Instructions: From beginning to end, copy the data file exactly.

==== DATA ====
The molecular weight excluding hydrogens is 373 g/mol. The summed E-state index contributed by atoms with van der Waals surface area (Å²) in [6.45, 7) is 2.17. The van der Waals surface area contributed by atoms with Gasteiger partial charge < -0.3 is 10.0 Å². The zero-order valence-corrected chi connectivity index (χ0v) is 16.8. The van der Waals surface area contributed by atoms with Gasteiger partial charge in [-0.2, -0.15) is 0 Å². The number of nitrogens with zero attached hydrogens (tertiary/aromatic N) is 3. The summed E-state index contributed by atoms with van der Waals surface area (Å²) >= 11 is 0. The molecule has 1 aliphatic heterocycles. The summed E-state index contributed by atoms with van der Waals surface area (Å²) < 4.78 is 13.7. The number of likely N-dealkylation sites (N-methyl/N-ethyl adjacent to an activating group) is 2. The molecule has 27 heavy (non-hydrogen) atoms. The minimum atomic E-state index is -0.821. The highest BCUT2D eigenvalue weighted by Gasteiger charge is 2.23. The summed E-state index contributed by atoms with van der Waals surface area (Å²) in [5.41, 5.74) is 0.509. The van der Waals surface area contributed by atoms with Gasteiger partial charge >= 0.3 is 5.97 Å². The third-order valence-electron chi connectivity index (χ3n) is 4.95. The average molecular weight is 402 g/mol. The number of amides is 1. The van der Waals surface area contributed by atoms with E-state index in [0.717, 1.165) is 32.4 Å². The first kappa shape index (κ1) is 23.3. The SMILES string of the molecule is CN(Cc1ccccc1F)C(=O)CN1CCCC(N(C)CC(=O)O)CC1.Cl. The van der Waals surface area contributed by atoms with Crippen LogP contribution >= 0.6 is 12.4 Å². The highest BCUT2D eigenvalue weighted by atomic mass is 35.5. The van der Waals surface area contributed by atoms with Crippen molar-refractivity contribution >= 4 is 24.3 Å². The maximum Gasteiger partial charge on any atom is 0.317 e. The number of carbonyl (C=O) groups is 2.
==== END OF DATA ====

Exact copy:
The molecular weight excluding hydrogens is 373 g/mol. The summed E-state index contributed by atoms with van der Waals surface area (Å²) in [6.45, 7) is 2.17. The van der Waals surface area contributed by atoms with Gasteiger partial charge < -0.3 is 10.0 Å². The zero-order valence-corrected chi connectivity index (χ0v) is 16.8. The van der Waals surface area contributed by atoms with Gasteiger partial charge in [-0.2, -0.15) is 0 Å². The number of nitrogens with zero attached hydrogens (tertiary/aromatic N) is 3. The summed E-state index contributed by atoms with van der Waals surface area (Å²) >= 11 is 0. The molecule has 1 aliphatic heterocycles. The summed E-state index contributed by atoms with van der Waals surface area (Å²) < 4.78 is 13.7. The number of likely N-dealkylation sites (N-methyl/N-ethyl adjacent to an activating group) is 2. The molecule has 27 heavy (non-hydrogen) atoms. The minimum atomic E-state index is -0.821. The highest BCUT2D eigenvalue weighted by Gasteiger charge is 2.23. The summed E-state index contributed by atoms with van der Waals surface area (Å²) in [5.41, 5.74) is 0.509. The van der Waals surface area contributed by atoms with Gasteiger partial charge >= 0.3 is 5.97 Å². The third-order valence-electron chi connectivity index (χ3n) is 4.95. The average molecular weight is 402 g/mol. The number of amides is 1. The van der Waals surface area contributed by atoms with E-state index in [0.717, 1.165) is 32.4 Å². The first kappa shape index (κ1) is 23.3. The SMILES string of the molecule is CN(Cc1ccccc1F)C(=O)CN1CCCC(N(C)CC(=O)O)CC1.Cl. The van der Waals surface area contributed by atoms with Crippen LogP contribution >= 0.6 is 12.4 Å². The highest BCUT2D eigenvalue weighted by atomic mass is 35.5. The van der Waals surface area contributed by atoms with Crippen molar-refractivity contribution >= 4 is 24.3 Å². The maximum Gasteiger partial charge on any atom is 0.317 e. The number of carbonyl (C=O) groups is 2.